W3C home > Mailing lists > Public > public-web-perf@w3.org > December 2013

Re: detecting connection speed

From: Mark Watson <watsonm@netflix.com>
Date: Wed, 4 Dec 2013 08:40:14 -0800
Message-ID: <CAEnTvdDLdCO+p9uP0NUyYJSzi_O0swnDPU=qVAZ9=O7q_-w3MA@mail.gmail.com>
To: "Aaron Heady (BING AVAILABILITY)" <aheady@microsoft.com>
Cc: Luke Blaney <luke.blaney@ft.com>, Puneet Mohan Sangal <pmsangal@yahoo-inc.com>, James Graham <james@hoppipolla.co.uk>, Philippe Le Hegaret <plh@w3.org>, "public-web-perf@w3.org" <public-web-perf@w3.org>
On Wed, Dec 4, 2013 at 8:32 AM, Aaron Heady (BING AVAILABILITY) <
aheady@microsoft.com> wrote:

>  This is taking a very similar track to the conversation about having the
> UA return more details about the screen resolution. That simply does
> account for the many ways a user can change the meaning of the resolution.
> Do they have the screen zoomed? Is it a giant screen, but being looked at
> from across the room… it goes on with just about as many gotcha’s as the
> connection speed conversation.
>

Could you point me at that discussion ? Sounds interesting.

I actually think it is qualitatively different from the connection speed
issue. Information about the physical screen resolution and physical screen
size may well be present at the client and information about the typical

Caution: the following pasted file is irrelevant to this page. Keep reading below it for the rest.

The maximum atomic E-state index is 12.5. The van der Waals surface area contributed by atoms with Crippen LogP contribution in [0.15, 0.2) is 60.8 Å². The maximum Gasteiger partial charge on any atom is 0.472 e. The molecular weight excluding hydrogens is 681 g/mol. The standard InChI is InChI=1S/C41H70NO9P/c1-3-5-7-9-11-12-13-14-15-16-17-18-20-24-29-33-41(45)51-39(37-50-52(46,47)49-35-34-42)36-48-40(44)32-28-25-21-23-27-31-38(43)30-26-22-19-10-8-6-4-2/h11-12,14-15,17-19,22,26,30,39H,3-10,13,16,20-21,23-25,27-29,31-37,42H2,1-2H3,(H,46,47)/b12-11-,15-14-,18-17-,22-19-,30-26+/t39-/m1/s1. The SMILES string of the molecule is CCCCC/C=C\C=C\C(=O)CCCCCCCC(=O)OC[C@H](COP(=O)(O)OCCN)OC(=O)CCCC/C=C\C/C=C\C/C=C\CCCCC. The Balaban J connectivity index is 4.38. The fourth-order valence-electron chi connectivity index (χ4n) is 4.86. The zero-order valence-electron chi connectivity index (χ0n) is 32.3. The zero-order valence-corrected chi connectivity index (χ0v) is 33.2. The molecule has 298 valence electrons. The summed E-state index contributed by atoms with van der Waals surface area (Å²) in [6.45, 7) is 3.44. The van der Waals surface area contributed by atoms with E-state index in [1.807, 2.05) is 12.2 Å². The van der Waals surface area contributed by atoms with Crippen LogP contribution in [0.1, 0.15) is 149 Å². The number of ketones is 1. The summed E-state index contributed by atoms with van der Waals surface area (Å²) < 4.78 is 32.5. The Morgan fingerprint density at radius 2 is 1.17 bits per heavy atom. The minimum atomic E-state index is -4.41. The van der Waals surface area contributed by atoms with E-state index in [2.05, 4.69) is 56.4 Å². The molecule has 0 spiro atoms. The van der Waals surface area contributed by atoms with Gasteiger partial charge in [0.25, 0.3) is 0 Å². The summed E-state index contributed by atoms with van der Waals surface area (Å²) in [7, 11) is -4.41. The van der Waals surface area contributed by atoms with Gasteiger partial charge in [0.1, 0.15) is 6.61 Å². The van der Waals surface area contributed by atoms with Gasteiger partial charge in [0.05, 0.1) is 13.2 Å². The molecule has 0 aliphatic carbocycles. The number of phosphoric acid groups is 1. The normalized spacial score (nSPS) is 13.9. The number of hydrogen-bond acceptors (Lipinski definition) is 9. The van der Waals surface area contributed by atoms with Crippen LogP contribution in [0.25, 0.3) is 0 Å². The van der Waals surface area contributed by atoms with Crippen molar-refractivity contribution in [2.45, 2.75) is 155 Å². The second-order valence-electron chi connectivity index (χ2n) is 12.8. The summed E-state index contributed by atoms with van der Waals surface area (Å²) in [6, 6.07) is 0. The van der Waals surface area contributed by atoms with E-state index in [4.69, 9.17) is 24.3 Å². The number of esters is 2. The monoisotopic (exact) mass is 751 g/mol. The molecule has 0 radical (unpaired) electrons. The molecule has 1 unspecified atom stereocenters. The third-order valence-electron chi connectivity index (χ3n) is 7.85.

viewing distance may also be implicit in the type of device (think TV vs
laptop). Thus there are many cases where reasonable default behavior can be
derived from those known physical properties. There is a problem right now,
for example, because the definition of CSS pixel assumes a particular
viewing distance.

On the other, hand, network performance depends on many many things which
are unknowable by the client device - what's on the other side of the WiFi,
where is the server, what does the cross-traffic look like etc. etc.


>
>
> For connection speed, maybe we should think of it more like progressive
> encoding of a streamed movie. You assume the worst connection speed (that
> you are willing to optimize for). It sets up the basic UI and if that was
> the actual speed it would most likely stop there as the larger components
> wouldn’t download or could be timed out and further features not loaded. If
> they have a better connection, then some of the middle tier experience
> loads, but the full experience times out and stops loading. And obviously
> that last stage is everything is fast enough that nothing gets cut off and
> they get the full experience.
>

That's one option, though people with fast connection often prefer to get
the full experience up-front, without having to wait though the low-end
one.

...Mark


>
>
> I’d say that more than two experiences, a basic experience (slow
> connection) or full experience (high enough connection), probably exceed
> most shops developer resources.
>
>
>
> Aaron
>
>
>
>
>
>
>
>
>
> *From:* Luke Blaney [mailto:luke.blaney@ft.com]
> *Sent:* Wednesday, December 4, 2013 8:09 AM
> *To:* Puneet Mohan Sangal
> *Cc:* James Graham; Philippe Le Hegaret; public-web-perf@w3.org
>
> *Subject:* Re: detecting connection speed
>
>
>
> When you say "connection speed", what exactly do you mean?  Are you
> referring to just the first hop from the client?  Or all the hops the whole